A recent decision by the International Trade Commission regarding South Korean steel tubes may have an effect here in southwestern Pennsylvania.
The ITC voted recently to impose duties on steel pipes and tubes from South Korea and five other countries, which were found to be “dumping” their products into the U.S. market.
“Dumping” refers to the practice of selling a product in another country for less than it is sold in the country where it is manufactured. It also includes the practice of selling a product for less than it cost to make.
“The Commerce Department recommended tariffs at a rate of about 16 percent on this pipe and tube, which was coming into the United States at no tariff because we have a free trade agreement with South Korea,” said Scott Paul, president of the Alliance for American Manufacturing, a nonprofit advocacy group for the manufacturing industry.
In February, the U.S. Department of Commerce released a preliminary statement saying an investigation into South Korea’s practice of selling steel tubes in the U.S. found no evidence of dumping.
But the steel industry pushed back. In May, U.S. Steel held a rally outside its Munhall research center, where hundreds of steelworkers along with Congressmen Mike Doyle (D-Allegheny) and Tim Murphy (R-Allegheny) called on the department to continue its investigation.
“In addition to the rallies, a lot of members of Congress weighed in, in part because of this public expression of support for this campaign,” Paul said. “I’m sure their voices were heard at the commerce department and the International Trade Commission as well.”
Just days after the rally, U.S. Steel announced it would indefinitely suspend operations at its McKeesport plant, laying off 215 workers and 45 managers. A similar work suspension occurred at a U.S. Steel plant in Bellville, Texas.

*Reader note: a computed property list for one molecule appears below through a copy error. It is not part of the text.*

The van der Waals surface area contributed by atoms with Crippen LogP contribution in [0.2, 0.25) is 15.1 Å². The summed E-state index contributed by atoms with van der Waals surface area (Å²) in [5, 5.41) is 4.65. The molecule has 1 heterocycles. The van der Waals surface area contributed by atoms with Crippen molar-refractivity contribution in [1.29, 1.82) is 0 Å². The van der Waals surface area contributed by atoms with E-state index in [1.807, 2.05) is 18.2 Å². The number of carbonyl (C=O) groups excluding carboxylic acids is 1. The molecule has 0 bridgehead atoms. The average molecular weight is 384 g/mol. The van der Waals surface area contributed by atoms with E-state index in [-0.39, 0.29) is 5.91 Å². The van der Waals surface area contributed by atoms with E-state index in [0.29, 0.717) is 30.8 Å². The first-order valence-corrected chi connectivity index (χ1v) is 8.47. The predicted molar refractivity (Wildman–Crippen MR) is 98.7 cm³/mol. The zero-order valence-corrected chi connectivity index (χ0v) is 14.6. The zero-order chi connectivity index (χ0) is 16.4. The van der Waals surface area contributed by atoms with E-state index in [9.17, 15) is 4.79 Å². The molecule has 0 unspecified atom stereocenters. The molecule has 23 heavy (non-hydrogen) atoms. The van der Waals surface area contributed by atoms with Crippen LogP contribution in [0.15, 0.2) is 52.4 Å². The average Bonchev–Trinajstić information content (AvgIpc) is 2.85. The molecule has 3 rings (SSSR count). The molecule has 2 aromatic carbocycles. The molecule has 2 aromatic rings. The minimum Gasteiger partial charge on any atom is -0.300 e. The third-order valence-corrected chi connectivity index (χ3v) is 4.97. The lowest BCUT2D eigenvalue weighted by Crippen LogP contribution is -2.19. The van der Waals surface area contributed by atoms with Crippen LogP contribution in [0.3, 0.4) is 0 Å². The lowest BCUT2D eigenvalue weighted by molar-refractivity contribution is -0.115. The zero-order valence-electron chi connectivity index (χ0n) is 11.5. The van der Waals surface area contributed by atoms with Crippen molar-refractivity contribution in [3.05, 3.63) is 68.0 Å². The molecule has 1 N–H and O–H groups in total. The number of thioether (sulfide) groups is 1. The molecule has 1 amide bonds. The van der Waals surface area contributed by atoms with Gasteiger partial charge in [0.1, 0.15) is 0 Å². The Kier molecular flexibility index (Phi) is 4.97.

The steel pipe and tube in question are used in the extraction of natural gas and oil. Pennsylvania is among the top producers of natural gas in the country, due to increased exploration of resources in the Marcellus Shale formation which underlies much of the state.
“The market for (steel pipe and tube) has grown exponentially with the finding of natural gas in Pennsylvania, Ohio, Louisiana, Texas, North Dakota, and other areas of the country,” Paul said.
State Sen. Jim Brewster, a Democrat from Allegheny County, in July introduced a trio of bills that would require Pennsylvania natural gas producers to use only steel products made in the United States.
“There is no way we should accept the fact that Pennsylvanians should get laid off from their jobs in a steel plant, in the same state where you have the proliferation of Marcellus Shale,” Brewster said. “These three bills will, I think, make some small effort to keep that from happening.”
Brewster said it is not only an economic issue, but also a safety issue.
“Current regulations in this country bring our steel industry to a standard that we can have confidence,” Brewster said. “I can’t sit and tell the public that I represent that if there’s foreign steel in that drilling site next to your farm, I can’t guarantee the quality of that product.”
Paul said it simply makes sense for American oil and gas companies to purchase American-made steel products, though he does not fault producers for simply purchasing the least expensive products available on the market.
“One of the goals of energy independence is to create jobs in the United States, and you don’t create jobs in the United States by getting your steel from China or Korea,” Paul said.